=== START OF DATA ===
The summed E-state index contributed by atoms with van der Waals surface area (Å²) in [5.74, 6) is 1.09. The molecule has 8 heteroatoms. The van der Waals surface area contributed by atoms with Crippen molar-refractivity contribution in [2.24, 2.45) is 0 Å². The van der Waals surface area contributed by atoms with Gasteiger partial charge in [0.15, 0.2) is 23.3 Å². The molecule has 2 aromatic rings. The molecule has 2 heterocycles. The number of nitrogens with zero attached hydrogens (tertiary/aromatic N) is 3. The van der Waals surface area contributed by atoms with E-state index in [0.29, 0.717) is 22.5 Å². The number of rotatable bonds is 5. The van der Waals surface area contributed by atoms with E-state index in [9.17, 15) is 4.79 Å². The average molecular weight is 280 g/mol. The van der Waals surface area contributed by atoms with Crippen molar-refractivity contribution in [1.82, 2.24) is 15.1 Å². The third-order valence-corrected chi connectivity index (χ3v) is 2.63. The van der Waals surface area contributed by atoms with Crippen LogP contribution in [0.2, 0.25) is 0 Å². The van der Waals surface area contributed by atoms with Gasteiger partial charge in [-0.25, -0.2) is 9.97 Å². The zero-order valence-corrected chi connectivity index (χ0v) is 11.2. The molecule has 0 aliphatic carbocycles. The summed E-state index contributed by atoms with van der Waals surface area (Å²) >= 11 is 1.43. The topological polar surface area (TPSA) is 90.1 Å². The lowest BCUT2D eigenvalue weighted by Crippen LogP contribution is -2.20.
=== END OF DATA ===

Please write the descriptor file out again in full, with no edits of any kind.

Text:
The summed E-state index contributed by atoms with van der Waals surface area (Å²) in [5.74, 6) is 1.09. The molecule has 8 heteroatoms. The van der Waals surface area contributed by atoms with Crippen molar-refractivity contribution in [2.24, 2.45) is 0 Å². The van der Waals surface area contributed by atoms with Gasteiger partial charge in [0.15, 0.2) is 23.3 Å². The molecule has 2 aromatic rings. The molecule has 2 heterocycles. The number of nitrogens with zero attached hydrogens (tertiary/aromatic N) is 3. The van der Waals surface area contributed by atoms with E-state index in [0.29, 0.717) is 22.5 Å². The number of rotatable bonds is 5. The van der Waals surface area contributed by atoms with E-state index in [9.17, 15) is 4.79 Å². The average molecular weight is 280 g/mol. The van der Waals surface area contributed by atoms with Crippen molar-refractivity contribution in [1.82, 2.24) is 15.1 Å². The third-order valence-corrected chi connectivity index (χ3v) is 2.63. The van der Waals surface area contributed by atoms with Crippen LogP contribution in [0.2, 0.25) is 0 Å². The van der Waals surface area contributed by atoms with Gasteiger partial charge in [-0.25, -0.2) is 9.97 Å². The zero-order valence-corrected chi connectivity index (χ0v) is 11.2. The molecule has 0 aliphatic carbocycles. The summed E-state index contributed by atoms with van der Waals surface area (Å²) >= 11 is 1.43. The topological polar surface area (TPSA) is 90.1 Å². The lowest BCUT2D eigenvalue weighted by Crippen LogP contribution is -2.20.